I've just discovered a really cool music emagazine site call idiomag. Basically it's a music e-zine with a difference... you can personalise it to deliver you a daily email of content, music, video about just the bands/music you're into. You can also see what your mates are listening to as well. There's an interesting interview with one of the co-founders Andrew Davies on journalism.co.uk too. A key point he makes is that the web is driving the value out of paid-for content. No point paying for content when you can find something similar elsewhere on-line for free. He suggests that the way to combat this - to add value and ultimately I assume make revenue? - is personalisation. I'm inclined to agree with him too.They've created a really clever widget
too - which you can embed in social media sites like Facebook and MySpace or stick on a blog. Very smart... way ahead of the game.

If you can do this for music, why not for travel too? Provide a few details about your favourite places, types of trips etc and get stuff to read and watch that you're actually interested in rather than wading through pages of stuff you don't want to read. In fact there's a service out there that does it now... Offbeat guides.  I blogged about it a while back. It's not quite the same - the idea is you create your own guidebook. I was sceptical about it then... and I remain so. I got given a trial log-in (you can't use the beta site without one unfortunately) and tried it. You type in your location and the destination you want to create guide for. The site then culls content from various sources (it doesn't say where exactly) and creates a bespoke guide. You can choose which chapters you want too. The guide is delivered as a PDF file for $9.95 or a printed bound version for $24.95. When I was experimenting, the quality of the content varied wildly. The guidebook it created for me on Amsterdam was fairly useful... but Seville (which I know well having written a guidebook to the city) was awful. In fact it included a section on a museum in Mexico City!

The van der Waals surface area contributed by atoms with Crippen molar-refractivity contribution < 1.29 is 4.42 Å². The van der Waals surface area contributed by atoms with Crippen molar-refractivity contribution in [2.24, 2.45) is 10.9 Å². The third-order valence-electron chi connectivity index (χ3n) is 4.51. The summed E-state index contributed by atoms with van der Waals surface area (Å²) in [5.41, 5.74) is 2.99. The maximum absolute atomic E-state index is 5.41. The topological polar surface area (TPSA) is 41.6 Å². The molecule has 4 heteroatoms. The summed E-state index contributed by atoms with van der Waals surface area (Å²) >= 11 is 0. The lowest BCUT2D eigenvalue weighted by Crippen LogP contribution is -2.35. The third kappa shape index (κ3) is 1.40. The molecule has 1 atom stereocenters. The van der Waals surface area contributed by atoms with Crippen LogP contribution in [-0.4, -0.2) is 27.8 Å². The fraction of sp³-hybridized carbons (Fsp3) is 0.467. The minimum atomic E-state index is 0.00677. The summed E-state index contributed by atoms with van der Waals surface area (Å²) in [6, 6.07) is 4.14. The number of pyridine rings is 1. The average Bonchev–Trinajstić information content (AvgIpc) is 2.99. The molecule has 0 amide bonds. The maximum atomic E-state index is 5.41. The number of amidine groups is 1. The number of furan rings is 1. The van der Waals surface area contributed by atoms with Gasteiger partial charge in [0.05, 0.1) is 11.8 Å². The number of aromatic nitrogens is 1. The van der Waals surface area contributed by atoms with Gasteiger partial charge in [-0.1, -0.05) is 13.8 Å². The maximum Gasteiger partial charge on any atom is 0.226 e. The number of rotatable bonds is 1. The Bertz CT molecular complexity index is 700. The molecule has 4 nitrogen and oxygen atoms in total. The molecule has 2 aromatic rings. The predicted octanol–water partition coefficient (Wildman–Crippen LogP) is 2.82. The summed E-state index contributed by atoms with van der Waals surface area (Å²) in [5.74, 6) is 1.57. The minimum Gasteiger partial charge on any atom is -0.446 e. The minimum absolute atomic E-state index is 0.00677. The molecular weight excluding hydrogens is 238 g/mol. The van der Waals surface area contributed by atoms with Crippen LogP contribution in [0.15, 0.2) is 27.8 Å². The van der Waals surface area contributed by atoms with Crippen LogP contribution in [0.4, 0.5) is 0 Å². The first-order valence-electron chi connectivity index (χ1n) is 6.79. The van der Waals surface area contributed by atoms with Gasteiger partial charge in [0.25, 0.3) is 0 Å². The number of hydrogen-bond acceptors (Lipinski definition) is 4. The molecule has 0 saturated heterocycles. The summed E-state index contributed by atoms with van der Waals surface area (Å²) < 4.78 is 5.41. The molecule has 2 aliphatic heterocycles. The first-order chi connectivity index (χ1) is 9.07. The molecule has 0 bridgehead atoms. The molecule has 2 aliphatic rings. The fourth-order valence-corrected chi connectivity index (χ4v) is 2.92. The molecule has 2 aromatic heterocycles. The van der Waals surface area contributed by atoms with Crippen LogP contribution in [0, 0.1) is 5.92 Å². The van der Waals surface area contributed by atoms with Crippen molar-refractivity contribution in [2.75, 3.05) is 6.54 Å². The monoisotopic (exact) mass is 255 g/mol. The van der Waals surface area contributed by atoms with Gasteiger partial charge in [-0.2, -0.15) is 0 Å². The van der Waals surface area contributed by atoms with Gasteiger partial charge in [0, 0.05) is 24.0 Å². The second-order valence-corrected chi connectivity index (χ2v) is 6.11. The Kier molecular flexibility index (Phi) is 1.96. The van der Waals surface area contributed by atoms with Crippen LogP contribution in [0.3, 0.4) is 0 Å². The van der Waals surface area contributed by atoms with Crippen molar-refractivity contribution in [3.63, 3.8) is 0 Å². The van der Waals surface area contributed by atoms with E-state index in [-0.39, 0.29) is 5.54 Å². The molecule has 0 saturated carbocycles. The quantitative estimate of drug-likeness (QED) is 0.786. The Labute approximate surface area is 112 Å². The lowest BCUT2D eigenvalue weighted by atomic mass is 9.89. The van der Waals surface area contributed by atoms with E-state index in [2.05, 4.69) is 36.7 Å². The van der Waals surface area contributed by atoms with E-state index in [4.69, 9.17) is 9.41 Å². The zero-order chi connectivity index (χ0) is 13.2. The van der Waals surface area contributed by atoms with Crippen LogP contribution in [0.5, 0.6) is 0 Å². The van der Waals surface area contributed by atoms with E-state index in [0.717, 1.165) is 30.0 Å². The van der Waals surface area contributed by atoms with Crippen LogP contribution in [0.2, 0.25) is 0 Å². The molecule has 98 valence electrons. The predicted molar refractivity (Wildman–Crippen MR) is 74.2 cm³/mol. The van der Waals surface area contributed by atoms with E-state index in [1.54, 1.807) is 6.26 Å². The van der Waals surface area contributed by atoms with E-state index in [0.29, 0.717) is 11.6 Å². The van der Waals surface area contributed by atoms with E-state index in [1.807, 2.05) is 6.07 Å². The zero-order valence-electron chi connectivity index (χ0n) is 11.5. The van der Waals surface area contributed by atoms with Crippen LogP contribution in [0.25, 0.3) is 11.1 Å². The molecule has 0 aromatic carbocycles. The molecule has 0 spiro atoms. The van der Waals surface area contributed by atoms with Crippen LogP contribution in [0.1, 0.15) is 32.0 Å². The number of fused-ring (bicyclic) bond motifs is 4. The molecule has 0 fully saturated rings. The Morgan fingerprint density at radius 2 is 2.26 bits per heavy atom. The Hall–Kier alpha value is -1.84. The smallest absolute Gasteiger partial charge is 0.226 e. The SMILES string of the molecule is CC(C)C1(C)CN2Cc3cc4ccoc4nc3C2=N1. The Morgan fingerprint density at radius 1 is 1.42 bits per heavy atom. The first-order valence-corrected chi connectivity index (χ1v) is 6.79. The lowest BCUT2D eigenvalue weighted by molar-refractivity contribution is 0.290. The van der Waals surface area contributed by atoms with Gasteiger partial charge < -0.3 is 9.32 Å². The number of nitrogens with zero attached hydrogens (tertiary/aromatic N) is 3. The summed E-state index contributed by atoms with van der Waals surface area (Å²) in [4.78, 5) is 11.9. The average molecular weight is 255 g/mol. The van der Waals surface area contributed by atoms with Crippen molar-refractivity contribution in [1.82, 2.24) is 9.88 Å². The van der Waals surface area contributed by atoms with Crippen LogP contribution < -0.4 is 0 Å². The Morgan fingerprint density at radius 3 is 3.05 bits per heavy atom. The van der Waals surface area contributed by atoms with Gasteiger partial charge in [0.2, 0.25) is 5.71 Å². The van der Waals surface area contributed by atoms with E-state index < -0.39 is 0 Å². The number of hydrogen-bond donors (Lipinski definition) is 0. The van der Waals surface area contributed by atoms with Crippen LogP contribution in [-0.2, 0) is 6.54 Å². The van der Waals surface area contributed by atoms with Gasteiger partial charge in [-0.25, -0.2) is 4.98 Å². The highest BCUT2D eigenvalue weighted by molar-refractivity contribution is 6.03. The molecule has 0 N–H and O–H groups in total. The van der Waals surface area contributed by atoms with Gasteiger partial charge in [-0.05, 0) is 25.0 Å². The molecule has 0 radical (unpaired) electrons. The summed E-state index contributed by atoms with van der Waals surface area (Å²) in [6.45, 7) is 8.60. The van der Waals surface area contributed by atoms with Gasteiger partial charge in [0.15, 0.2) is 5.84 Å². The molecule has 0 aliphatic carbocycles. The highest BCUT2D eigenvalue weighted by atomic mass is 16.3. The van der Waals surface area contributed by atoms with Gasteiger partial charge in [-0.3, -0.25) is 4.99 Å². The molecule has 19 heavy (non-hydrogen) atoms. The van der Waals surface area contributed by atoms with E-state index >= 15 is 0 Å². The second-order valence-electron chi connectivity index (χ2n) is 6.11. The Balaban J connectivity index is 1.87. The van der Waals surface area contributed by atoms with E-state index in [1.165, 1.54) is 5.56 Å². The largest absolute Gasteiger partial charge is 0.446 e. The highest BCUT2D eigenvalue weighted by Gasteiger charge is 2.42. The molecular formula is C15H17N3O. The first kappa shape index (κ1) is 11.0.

So... personalisation is important, but quality of content still matters a great deal too.